“Therefore, I say to you, the kingdom of God will be taken away from you
and given to a people that will produce its fruit” (Mt 21:43).
With these words, Jesus is speaking to the leadership of Israel, those entrusted to shepherd God’s chosen. Jesus is not, as some have suggested, advocating supersessionism: the claim that the Church has replaced Israel in God’s plan. The Vatican II document, Nostra Aetate, Declaration on the Relation of the Church and Non-Christian Religions, states clearly: “It is true that the Church is the new people of God, yet the Jews should not be spoken of as rejected or accursed as if this followed from holy Scripture” (741). There is clear evidence that there have been anti-semitic movements and supersessionist views in the Church and it has created division instead of interfaith communion, and there are traces that still support a view contrary to Nostra Aetate, and there is still much to do to heal and promote better mutual understanding. We must remember that Jesus, Mary, Joseph, and the Apostles were Jewish, not Christians. Pope Paul VI stated that spiritually we are all Semites.
What we need to glean from Jesus’ words is that we who say we believe in God are given a sacred trust and duty to care for one another and all of creation. We cannot go through each day with blinders on to the needs of those around us. Though we cannot meet all the needs everywhere and for everyone, we can begin to approach each day with an intent of being good stewards to those we engage with.
We can begin by looking at our own home. First, on the material level, do we have more than we need? Are there material goods that could be used better elsewhere rather than just taking up space? Then, going forward, we can purchase what we need and resist what we think we want. I know I need to apply this to books as well! “Wealth, explains Saint Basil, is like water that issues forth from the fountain: the greater the frequency with which it is drawn, the purer it is, while it becomes foul if the fountain remains unused” (Compendium, 329). We need to seek God’s discernment so to bettwe be able to manage the gifts and resources that God has entrusted. Being free of attachment to our material goods, we may be people of generosity giving freely with joy, not choking on our own stagnation of excessive acquisitions.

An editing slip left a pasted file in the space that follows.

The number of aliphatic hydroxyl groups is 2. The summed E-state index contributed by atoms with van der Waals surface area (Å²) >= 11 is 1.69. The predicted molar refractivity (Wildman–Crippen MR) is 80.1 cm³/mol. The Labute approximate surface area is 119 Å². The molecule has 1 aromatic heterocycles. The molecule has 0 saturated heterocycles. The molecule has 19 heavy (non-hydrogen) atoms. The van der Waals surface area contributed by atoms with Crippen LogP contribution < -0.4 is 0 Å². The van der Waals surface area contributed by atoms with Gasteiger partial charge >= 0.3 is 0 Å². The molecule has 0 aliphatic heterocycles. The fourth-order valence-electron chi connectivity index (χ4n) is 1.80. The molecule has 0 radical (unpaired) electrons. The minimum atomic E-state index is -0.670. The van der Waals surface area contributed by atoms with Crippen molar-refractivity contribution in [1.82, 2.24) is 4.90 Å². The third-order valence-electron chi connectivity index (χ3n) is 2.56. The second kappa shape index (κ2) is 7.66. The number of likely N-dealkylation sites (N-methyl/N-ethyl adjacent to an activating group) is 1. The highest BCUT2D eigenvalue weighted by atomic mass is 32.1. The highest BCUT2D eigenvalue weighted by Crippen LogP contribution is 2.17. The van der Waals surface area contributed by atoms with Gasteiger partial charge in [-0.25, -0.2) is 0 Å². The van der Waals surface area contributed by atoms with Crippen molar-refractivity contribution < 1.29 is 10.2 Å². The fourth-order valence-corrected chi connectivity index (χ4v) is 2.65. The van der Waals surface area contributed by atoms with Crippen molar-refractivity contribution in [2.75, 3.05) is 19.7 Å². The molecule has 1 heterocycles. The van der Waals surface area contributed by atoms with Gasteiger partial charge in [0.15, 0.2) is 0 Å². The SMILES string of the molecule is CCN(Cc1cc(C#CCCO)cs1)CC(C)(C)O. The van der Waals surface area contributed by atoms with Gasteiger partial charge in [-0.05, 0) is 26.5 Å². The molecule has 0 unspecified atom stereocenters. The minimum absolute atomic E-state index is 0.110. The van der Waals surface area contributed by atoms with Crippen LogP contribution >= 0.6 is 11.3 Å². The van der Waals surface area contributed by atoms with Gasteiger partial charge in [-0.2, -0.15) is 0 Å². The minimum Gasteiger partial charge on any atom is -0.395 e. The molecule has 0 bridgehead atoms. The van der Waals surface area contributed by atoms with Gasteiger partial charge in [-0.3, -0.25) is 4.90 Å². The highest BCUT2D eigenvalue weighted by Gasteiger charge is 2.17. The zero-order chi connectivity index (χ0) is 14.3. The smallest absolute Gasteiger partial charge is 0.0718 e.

We also need to assess how we treat one another. A good practice here is to follow St. Mother Teresa’s five finger Gospel: “You did it to me.” This was an embodiment of Matthew 25:31-46, where Jesus emphasized what you do to the least, you did it to me. If we can approach each person we meet, in person and now online, not as if they were like Jesus, but in fact Jesus, we might treat others with more dignity or respect. The act of respecting the dignity of one person makes a big difference, certainly to that person, as well as rippling out to counter the negativity that permeates our culture of growing cynicism and polarization. A waterfall begins with one drop. Helping people to feel they matter, that they have worth and dignity begins with one smile or a listening ear.
Moving out to issues beyond our immediate reach, we can seek to write our congressional representatives asking them that they choose as their starting point the dignity of the person instead of corporate or special lobby interests when they are considering shaping policies regarding the unborn, indigenous people’s rights, civil rights, guns, immigration reform, access to health care, war, capital punishment, and human trafficking. Then there might be more of a chance that those without a voice, those on the peripheries may not then be considered as other or just a drain on the system.
We need to appeal to their conscience so they can come to see that people without lobby access, without a voice, those who are vulnerable, do matter. We are called to work toward the common good of all, within our country and throughout the world. “Collaboration in development of the whole person and of every human being is in fact a duty of all towards all, and must be shared by the four parts of the world, East and West, North and South” (Compendium, John Paul II, 446).
We are not the owners of the vineyard, we are the tenants placed in charge by God to be good stewards. How we use our time, talent, and treasure matter. This is a good point of daily meditation and focus when examining our conscience each evening before we retire to the land of dreams. How have we done in the matter of caring for one another and our environment? For those places we have fallen short, may we seek God’s forgiveness, and vow to begin anew. Where we have done well, may we ask for God’s guidance to continue to strive to reach out even more, such that the water of generosity we draw continues to be pure so we may bear good fruit.
Flannery, Austin. Vatican Council II. Fifth ed. Vol. 1. 2 vols. New York: Costello, 1998.
Compendium of the social doctrine of the church. Cittá del Vaticano: Libreria Editrice Vaticana, 2005.